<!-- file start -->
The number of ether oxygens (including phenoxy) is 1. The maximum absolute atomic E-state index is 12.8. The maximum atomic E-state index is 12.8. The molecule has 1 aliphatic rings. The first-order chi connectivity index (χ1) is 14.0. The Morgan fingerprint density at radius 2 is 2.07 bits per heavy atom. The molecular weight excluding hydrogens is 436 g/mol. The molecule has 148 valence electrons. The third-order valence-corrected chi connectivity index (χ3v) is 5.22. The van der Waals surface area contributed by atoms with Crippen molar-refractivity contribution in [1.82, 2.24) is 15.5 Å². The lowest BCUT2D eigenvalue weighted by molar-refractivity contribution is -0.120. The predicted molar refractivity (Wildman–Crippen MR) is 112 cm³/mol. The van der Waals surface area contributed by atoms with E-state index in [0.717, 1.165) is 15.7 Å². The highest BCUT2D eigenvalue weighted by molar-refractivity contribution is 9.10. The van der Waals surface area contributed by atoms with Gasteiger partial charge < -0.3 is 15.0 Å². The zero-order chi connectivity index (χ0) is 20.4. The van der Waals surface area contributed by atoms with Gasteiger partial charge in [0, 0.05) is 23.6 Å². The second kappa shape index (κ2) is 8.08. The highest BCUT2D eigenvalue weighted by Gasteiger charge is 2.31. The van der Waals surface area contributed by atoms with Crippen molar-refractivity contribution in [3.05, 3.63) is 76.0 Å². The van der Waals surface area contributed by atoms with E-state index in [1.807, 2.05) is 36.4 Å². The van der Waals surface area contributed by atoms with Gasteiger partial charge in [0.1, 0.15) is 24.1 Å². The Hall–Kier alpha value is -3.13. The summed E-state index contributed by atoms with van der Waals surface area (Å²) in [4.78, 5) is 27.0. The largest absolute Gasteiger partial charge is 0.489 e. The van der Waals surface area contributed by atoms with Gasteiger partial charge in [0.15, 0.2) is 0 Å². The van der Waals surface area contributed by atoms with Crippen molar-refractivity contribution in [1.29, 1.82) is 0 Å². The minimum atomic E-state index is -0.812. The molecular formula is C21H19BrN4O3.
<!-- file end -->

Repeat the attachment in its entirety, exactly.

The number of ether oxygens (including phenoxy) is 1. The maximum absolute atomic E-state index is 12.8. The maximum atomic E-state index is 12.8. The molecule has 1 aliphatic rings. The first-order chi connectivity index (χ1) is 14.0. The Morgan fingerprint density at radius 2 is 2.07 bits per heavy atom. The molecular weight excluding hydrogens is 436 g/mol. The molecule has 148 valence electrons. The third-order valence-corrected chi connectivity index (χ3v) is 5.22. The van der Waals surface area contributed by atoms with Crippen molar-refractivity contribution in [1.82, 2.24) is 15.5 Å². The lowest BCUT2D eigenvalue weighted by molar-refractivity contribution is -0.120. The predicted molar refractivity (Wildman–Crippen MR) is 112 cm³/mol. The van der Waals surface area contributed by atoms with E-state index in [0.717, 1.165) is 15.7 Å². The highest BCUT2D eigenvalue weighted by molar-refractivity contribution is 9.10. The van der Waals surface area contributed by atoms with Gasteiger partial charge < -0.3 is 15.0 Å². The zero-order chi connectivity index (χ0) is 20.4. The van der Waals surface area contributed by atoms with Gasteiger partial charge in [0, 0.05) is 23.6 Å². The second kappa shape index (κ2) is 8.08. The highest BCUT2D eigenvalue weighted by Gasteiger charge is 2.31. The van der Waals surface area contributed by atoms with Crippen molar-refractivity contribution in [3.05, 3.63) is 76.0 Å². The van der Waals surface area contributed by atoms with E-state index in [1.807, 2.05) is 36.4 Å². The van der Waals surface area contributed by atoms with Gasteiger partial charge in [0.1, 0.15) is 24.1 Å². The Hall–Kier alpha value is -3.13. The summed E-state index contributed by atoms with van der Waals surface area (Å²) in [4.78, 5) is 27.0. The largest absolute Gasteiger partial charge is 0.489 e. The van der Waals surface area contributed by atoms with Gasteiger partial charge in [0.15, 0.2) is 0 Å². The van der Waals surface area contributed by atoms with Crippen molar-refractivity contribution in [1.29, 1.82) is 0 Å². The minimum atomic E-state index is -0.812. The molecular formula is C21H19BrN4O3.